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< User:Gkaklas
Revision as of 16:23, 14 March 2019 by Gkaklas (Talk | contribs)

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Personal notes and todo

  • I want to check the disks we have: badblocks, S.M.A.R.T. status, update the inventory etc.
  • Give Idea some upgrades if possible and install the OS from scratch
  • As we like GNU/Linux, I think it would be nice if we had a small disk on a computer (e.g. mammoth) with various GNU/Linux distributions on it. That way we can test other distributions without needing to format our own computers or boot from Live USBs, and more importantly we can show a curious guest their options if they are interested in trying out GNU/Linux.
  • Find an artwork solution for Boxes and write a better description 😛
  • Except from Mammoth, do we need to set up another PC on the tables for "everyday" usage? Like for presentations, or writing MoM.We bought a voctop from FOSDEM 2019.
  • Music with Idea. Pulseaudio? Mopidy?
  • Fix the 3D Printer; we often think of small projects that heavily depend on printing something and we never do them 🙁
  • Clean up the scrap hardware. Like for example, we have like 20+ motherboards and probably not even half of them work. We also have more scrap hardware inside the cases at the corner. Note: we also had a lot of (not very usable) scrap wood that took much space and we threw it away last year (2016); good job, us!
  • I like storage/disk setup stuff, what can I do to help τοLabάκι's local services? 🤔 Do people (especially from HWMN) need a NAS for offsite backups or everyday usage? Probably all usable disks will go to Idea as we need it to be "the" server for small stuff like this, but if we happen to have any other spare disks (especially IDE) we could use one of what seem to be NAS boxes at the scrap corner (wood/metal workbench) and have a dedicated machine for this. If "many" people need it and would want it to be something more stable, they could even chip in for new equipment and just set it up as τοLabάκι project and host it here, like a side project for anyone who needs it, likes setting it up and/or helps cover its expenses.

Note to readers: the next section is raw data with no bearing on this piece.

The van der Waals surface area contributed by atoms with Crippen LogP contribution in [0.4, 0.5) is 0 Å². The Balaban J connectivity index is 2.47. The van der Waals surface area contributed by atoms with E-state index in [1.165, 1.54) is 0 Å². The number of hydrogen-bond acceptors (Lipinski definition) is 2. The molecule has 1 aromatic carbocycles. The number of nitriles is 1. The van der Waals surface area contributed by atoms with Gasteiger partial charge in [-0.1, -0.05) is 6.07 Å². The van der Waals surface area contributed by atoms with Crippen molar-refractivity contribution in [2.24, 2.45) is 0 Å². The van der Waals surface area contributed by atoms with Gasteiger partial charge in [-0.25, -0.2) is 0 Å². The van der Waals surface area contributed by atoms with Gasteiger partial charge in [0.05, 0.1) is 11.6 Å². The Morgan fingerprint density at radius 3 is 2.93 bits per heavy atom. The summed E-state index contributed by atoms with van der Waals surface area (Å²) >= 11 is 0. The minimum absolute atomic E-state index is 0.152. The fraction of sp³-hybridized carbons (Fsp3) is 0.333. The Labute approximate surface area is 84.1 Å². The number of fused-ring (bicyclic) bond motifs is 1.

• Presentations' setup: there was an idea that we could use Idea and a long VGA cable to use the projector that would sit on the table or something. Then whoever wanted to make a presentation would just stream their laptop screen to it. Is this the best solution we can think of? Would we prefer to just set up another PC on the tables? Would we hang the projector from the ceiling to save space, in which case we would probably need to use Idea anyway?
  • Subgroups/subprojects. ToLabaki doesn't focus on a specific subject but generally in the idea of DIY, exploring and learning stuff etc. Since not all subjects interest all members, it makes sense to create subgroups for different types of hacking:
    • Coffee-related hacking. Some sample projects to get an idea:
      • Coffee grinding. If you want to have freshly grinded coffee you could get a cheap grinder at home, but e.g. 5 members (of the subgroup) could chip in like €10 in order to get a good grinder that would be shared. (Maybe we could even build one ourselves?)
      • Testing varieties and flavors. Buying something for 1-2 people at home could go wasted if you didn't like what you bought, plus you can't store it for very long so you are kind of forced to use it all before buying another bag of a different variety (or it could go bad/lose its flavor). Buying them as a group gives everyone an opportunity to try different things, mix and match etc.
    • Projects related to Free Software (not just Open Source), privacy, community-driven projects etc. (Note that the subgroup doesn't focus on software in general but on promoting the mentioned ideals and on using or developing software that agrees with them). Sample projects:
      • Self hosting and providing public services. Software that allows you to take control of your data does exist (e.g. e-mail), but it makes more sense to set up a server that many people would use than for every user to set up a server of their own. This applies to users with the technical knowledge to do it, but especially to users without it. Since privacy is the focus here, factors like cost or ease of administration (e.g. using a ready, hosted e-mail service that only allows you to use your own domain) should be not affect the setup.
      • Volunteering as a group for projects with a sense of community (e.g. Mozilla): make related talks, workshops, hackathons.